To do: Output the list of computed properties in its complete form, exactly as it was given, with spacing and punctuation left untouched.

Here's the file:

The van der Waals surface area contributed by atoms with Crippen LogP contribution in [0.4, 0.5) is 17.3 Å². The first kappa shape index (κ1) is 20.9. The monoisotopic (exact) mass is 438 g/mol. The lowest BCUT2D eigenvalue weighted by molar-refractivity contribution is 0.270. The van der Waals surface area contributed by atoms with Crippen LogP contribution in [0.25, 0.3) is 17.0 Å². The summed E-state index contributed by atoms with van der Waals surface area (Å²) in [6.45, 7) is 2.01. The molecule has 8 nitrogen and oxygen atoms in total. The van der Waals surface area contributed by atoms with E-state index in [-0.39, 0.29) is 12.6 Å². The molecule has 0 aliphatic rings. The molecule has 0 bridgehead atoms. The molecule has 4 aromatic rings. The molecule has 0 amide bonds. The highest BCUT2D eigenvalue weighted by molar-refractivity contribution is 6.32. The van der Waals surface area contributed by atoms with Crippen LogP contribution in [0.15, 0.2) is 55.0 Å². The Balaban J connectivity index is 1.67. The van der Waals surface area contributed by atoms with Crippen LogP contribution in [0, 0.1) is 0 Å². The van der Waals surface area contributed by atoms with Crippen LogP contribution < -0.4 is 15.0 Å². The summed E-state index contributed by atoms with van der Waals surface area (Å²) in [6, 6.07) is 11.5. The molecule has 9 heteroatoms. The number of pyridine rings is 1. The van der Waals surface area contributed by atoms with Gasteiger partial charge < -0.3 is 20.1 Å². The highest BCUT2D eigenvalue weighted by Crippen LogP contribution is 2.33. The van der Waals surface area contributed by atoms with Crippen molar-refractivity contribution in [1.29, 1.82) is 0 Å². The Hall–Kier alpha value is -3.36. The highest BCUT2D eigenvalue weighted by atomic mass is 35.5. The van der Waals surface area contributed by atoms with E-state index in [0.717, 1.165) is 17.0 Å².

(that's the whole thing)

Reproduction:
The van der Waals surface area contributed by atoms with Crippen LogP contribution in [0.4, 0.5) is 17.3 Å². The first kappa shape index (κ1) is 20.9. The monoisotopic (exact) mass is 438 g/mol. The lowest BCUT2D eigenvalue weighted by molar-refractivity contribution is 0.270. The van der Waals surface area contributed by atoms with Crippen LogP contribution in [0.25, 0.3) is 17.0 Å². The summed E-state index contributed by atoms with van der Waals surface area (Å²) in [6.45, 7) is 2.01. The molecule has 8 nitrogen and oxygen atoms in total. The van der Waals surface area contributed by atoms with E-state index in [-0.39, 0.29) is 12.6 Å². The molecule has 0 aliphatic rings. The molecule has 0 bridgehead atoms. The molecule has 4 aromatic rings. The molecule has 0 amide bonds. The highest BCUT2D eigenvalue weighted by molar-refractivity contribution is 6.32. The van der Waals surface area contributed by atoms with Crippen LogP contribution in [0.15, 0.2) is 55.0 Å². The Balaban J connectivity index is 1.67. The van der Waals surface area contributed by atoms with Crippen LogP contribution in [0, 0.1) is 0 Å². The van der Waals surface area contributed by atoms with Crippen LogP contribution < -0.4 is 15.0 Å². The summed E-state index contributed by atoms with van der Waals surface area (Å²) in [6, 6.07) is 11.5. The molecule has 9 heteroatoms. The number of pyridine rings is 1. The van der Waals surface area contributed by atoms with Gasteiger partial charge < -0.3 is 20.1 Å². The highest BCUT2D eigenvalue weighted by Crippen LogP contribution is 2.33. The van der Waals surface area contributed by atoms with Crippen molar-refractivity contribution in [1.29, 1.82) is 0 Å². The Hall–Kier alpha value is -3.36. The highest BCUT2D eigenvalue weighted by atomic mass is 35.5. The van der Waals surface area contributed by atoms with E-state index in [0.717, 1.165) is 17.0 Å².